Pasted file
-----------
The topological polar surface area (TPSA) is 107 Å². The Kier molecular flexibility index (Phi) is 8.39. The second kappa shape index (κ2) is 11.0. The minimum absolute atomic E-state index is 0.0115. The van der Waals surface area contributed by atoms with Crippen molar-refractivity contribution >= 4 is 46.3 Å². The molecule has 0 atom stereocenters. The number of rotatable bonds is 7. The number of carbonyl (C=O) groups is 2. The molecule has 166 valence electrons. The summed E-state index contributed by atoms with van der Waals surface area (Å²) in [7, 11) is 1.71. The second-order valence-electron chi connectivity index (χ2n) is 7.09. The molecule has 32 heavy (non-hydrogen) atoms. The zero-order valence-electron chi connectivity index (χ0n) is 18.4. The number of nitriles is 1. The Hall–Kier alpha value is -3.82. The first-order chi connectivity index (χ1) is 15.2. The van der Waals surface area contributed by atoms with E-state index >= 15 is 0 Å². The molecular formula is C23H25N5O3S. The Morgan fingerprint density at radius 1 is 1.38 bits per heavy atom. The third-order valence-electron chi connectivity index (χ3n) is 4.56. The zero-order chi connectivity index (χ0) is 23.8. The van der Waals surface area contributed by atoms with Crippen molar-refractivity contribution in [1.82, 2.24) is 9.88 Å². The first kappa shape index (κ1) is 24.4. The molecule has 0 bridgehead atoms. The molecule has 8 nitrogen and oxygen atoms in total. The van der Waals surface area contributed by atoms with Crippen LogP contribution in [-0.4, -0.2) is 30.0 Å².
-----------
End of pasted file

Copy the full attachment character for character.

The topological polar surface area (TPSA) is 107 Å². The Kier molecular flexibility index (Phi) is 8.39. The second kappa shape index (κ2) is 11.0. The minimum absolute atomic E-state index is 0.0115. The van der Waals surface area contributed by atoms with Crippen molar-refractivity contribution >= 4 is 46.3 Å². The molecule has 0 atom stereocenters. The number of rotatable bonds is 7. The number of carbonyl (C=O) groups is 2. The molecule has 166 valence electrons. The summed E-state index contributed by atoms with van der Waals surface area (Å²) in [7, 11) is 1.71. The second-order valence-electron chi connectivity index (χ2n) is 7.09. The molecule has 32 heavy (non-hydrogen) atoms. The zero-order valence-electron chi connectivity index (χ0n) is 18.4. The number of nitriles is 1. The Hall–Kier alpha value is -3.82. The first-order chi connectivity index (χ1) is 15.2. The van der Waals surface area contributed by atoms with E-state index >= 15 is 0 Å². The molecular formula is C23H25N5O3S. The Morgan fingerprint density at radius 1 is 1.38 bits per heavy atom. The third-order valence-electron chi connectivity index (χ3n) is 4.56. The zero-order chi connectivity index (χ0) is 23.8. The van der Waals surface area contributed by atoms with Crippen molar-refractivity contribution in [1.82, 2.24) is 9.88 Å². The first kappa shape index (κ1) is 24.4. The molecule has 0 bridgehead atoms. The molecule has 8 nitrogen and oxygen atoms in total. The van der Waals surface area contributed by atoms with Crippen LogP contribution in [-0.4, -0.2) is 30.0 Å².